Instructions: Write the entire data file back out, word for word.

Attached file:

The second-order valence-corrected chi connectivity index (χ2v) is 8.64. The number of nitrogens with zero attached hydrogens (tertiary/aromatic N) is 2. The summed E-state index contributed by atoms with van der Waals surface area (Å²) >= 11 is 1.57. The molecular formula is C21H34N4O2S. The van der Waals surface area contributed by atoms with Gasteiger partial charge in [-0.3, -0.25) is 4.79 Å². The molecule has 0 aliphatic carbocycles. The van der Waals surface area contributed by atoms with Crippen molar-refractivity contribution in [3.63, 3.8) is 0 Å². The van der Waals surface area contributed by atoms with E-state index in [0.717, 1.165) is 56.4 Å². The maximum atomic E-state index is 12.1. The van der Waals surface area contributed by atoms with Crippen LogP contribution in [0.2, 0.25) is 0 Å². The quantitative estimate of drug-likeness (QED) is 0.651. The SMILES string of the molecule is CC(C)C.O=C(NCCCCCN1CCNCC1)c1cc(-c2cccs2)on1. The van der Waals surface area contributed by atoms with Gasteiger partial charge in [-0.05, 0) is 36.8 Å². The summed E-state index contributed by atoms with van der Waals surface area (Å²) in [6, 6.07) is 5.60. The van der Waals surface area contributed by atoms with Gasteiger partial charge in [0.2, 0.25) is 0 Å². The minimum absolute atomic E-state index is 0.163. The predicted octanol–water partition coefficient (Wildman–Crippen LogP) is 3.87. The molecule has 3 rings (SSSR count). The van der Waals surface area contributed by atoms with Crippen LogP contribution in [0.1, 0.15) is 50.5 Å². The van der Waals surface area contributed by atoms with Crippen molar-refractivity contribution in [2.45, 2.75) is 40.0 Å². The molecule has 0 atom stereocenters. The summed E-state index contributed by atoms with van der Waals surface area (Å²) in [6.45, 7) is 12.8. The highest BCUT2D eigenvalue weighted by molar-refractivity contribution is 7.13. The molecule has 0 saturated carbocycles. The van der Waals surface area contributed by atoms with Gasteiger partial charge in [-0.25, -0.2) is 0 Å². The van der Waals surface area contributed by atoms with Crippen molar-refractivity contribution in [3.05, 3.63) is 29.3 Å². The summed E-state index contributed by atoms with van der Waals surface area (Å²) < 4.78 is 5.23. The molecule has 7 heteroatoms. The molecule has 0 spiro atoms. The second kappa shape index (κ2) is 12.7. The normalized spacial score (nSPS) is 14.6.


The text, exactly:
The second-order valence-corrected chi connectivity index (χ2v) is 8.64. The number of nitrogens with zero attached hydrogens (tertiary/aromatic N) is 2. The summed E-state index contributed by atoms with van der Waals surface area (Å²) >= 11 is 1.57. The molecular formula is C21H34N4O2S. The van der Waals surface area contributed by atoms with Gasteiger partial charge in [-0.3, -0.25) is 4.79 Å². The molecule has 0 aliphatic carbocycles. The van der Waals surface area contributed by atoms with Crippen molar-refractivity contribution in [3.63, 3.8) is 0 Å². The van der Waals surface area contributed by atoms with E-state index in [0.717, 1.165) is 56.4 Å². The maximum atomic E-state index is 12.1. The van der Waals surface area contributed by atoms with Crippen LogP contribution in [0.2, 0.25) is 0 Å². The quantitative estimate of drug-likeness (QED) is 0.651. The SMILES string of the molecule is CC(C)C.O=C(NCCCCCN1CCNCC1)c1cc(-c2cccs2)on1. The van der Waals surface area contributed by atoms with Gasteiger partial charge in [-0.05, 0) is 36.8 Å². The summed E-state index contributed by atoms with van der Waals surface area (Å²) in [6, 6.07) is 5.60. The van der Waals surface area contributed by atoms with Gasteiger partial charge in [0.2, 0.25) is 0 Å². The minimum absolute atomic E-state index is 0.163. The predicted octanol–water partition coefficient (Wildman–Crippen LogP) is 3.87. The molecule has 3 rings (SSSR count). The van der Waals surface area contributed by atoms with Crippen LogP contribution in [0.1, 0.15) is 50.5 Å². The van der Waals surface area contributed by atoms with Crippen molar-refractivity contribution in [2.45, 2.75) is 40.0 Å². The molecule has 0 atom stereocenters. The summed E-state index contributed by atoms with van der Waals surface area (Å²) in [6.45, 7) is 12.8. The highest BCUT2D eigenvalue weighted by molar-refractivity contribution is 7.13. The molecule has 0 saturated carbocycles. The van der Waals surface area contributed by atoms with Gasteiger partial charge in [-0.25, -0.2) is 0 Å². The van der Waals surface area contributed by atoms with Crippen molar-refractivity contribution in [3.05, 3.63) is 29.3 Å². The summed E-state index contributed by atoms with van der Waals surface area (Å²) < 4.78 is 5.23. The molecule has 7 heteroatoms. The molecule has 0 spiro atoms. The second kappa shape index (κ2) is 12.7. The normalized spacial score (nSPS) is 14.6.